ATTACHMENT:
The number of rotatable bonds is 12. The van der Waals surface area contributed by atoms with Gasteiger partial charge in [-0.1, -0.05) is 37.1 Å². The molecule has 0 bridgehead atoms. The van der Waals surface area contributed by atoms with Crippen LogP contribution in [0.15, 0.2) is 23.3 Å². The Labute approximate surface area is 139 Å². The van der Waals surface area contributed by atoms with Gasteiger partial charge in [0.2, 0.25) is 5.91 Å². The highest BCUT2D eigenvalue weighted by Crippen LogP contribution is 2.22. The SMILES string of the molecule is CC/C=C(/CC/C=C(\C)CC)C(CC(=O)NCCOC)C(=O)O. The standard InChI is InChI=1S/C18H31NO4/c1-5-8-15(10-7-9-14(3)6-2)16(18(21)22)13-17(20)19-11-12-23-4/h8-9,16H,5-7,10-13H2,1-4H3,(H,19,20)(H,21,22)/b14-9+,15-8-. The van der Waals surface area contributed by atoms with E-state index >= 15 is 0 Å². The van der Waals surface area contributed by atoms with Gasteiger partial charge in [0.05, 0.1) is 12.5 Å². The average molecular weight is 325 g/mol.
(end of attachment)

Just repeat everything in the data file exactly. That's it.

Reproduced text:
The number of rotatable bonds is 12. The van der Waals surface area contributed by atoms with Gasteiger partial charge in [-0.1, -0.05) is 37.1 Å². The molecule has 0 bridgehead atoms. The van der Waals surface area contributed by atoms with Crippen LogP contribution in [0.15, 0.2) is 23.3 Å². The Labute approximate surface area is 139 Å². The van der Waals surface area contributed by atoms with Gasteiger partial charge in [0.2, 0.25) is 5.91 Å². The highest BCUT2D eigenvalue weighted by Crippen LogP contribution is 2.22. The SMILES string of the molecule is CC/C=C(/CC/C=C(\C)CC)C(CC(=O)NCCOC)C(=O)O. The standard InChI is InChI=1S/C18H31NO4/c1-5-8-15(10-7-9-14(3)6-2)16(18(21)22)13-17(20)19-11-12-23-4/h8-9,16H,5-7,10-13H2,1-4H3,(H,19,20)(H,21,22)/b14-9+,15-8-. The van der Waals surface area contributed by atoms with E-state index >= 15 is 0 Å². The van der Waals surface area contributed by atoms with Gasteiger partial charge in [0.05, 0.1) is 12.5 Å². The average molecular weight is 325 g/mol.